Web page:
Jacob Bernoulli is known for his studies of the curves, infinitesimal math- ematics and statistics. However, before being a professor in mathematics, he taught experimental physics at the University of Basel. This explains his high interest in solving physical problems with newly developed Leibnizian calculus. In his scientific notebook, *Meditationes*, there are more than thirty notes about various mechanical problems for solving of which Bernoulli has applied Leibnizian calculus and has advanced this method along the way. A discussion with a craftsman brought Bernoulli’s attention to the problem of the strength of a beam early in his career and occupied his mind until his death. The craftsman’s narration based on his experience highlighted the flaws in Galilean-Leibnizian theory of the strength of a beam. This was the starting point of Bernoulli’s quest to mathematically find the profile of a bent beam (the *Elastica Problem*) and the physical laws governing it. He started a challenge to encourage other mathematicians of the time to study the problem, providing a hint hidden in an anagram. Although he published his solution of the *Elastica Problem* in 1694, that was not the end of the quest for him. Studying his unpublished notes in *Meditationes* reveals that over the last decade of his life, Bernoulli has reconsidered the problem. In my project, I demonstrate that he has found remarkable concepts such as mean tensile stress, and the notion of local stress-strain relation, etc.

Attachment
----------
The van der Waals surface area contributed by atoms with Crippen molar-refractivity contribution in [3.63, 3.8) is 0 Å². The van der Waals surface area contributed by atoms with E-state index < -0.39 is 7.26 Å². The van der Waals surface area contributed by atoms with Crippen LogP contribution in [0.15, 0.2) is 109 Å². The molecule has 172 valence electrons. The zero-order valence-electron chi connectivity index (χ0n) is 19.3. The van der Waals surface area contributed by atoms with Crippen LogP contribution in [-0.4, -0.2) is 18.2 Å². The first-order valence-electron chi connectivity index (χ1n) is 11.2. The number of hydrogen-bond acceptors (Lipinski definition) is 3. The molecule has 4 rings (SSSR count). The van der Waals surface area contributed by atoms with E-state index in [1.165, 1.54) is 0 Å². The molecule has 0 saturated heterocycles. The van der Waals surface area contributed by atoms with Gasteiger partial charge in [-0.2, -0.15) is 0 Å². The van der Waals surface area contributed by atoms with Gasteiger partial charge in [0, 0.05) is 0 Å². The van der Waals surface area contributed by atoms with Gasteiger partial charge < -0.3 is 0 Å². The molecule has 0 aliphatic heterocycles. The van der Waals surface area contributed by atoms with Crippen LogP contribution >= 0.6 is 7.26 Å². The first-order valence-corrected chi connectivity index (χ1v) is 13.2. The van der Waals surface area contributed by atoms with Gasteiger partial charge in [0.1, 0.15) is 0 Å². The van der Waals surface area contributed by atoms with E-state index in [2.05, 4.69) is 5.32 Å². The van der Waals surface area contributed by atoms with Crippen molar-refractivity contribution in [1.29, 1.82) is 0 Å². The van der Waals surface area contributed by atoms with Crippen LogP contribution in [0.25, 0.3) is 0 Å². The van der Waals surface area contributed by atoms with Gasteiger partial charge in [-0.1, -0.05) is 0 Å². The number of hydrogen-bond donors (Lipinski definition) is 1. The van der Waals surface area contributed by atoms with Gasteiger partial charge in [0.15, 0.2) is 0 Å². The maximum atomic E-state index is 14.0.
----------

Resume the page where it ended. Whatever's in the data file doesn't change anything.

Seminar series

Date

Tue, 12 Mar 2019

Time

14:00 -
15:00

Location

C2

Speaker

Sepideh Alassi

Organisation

University of Basel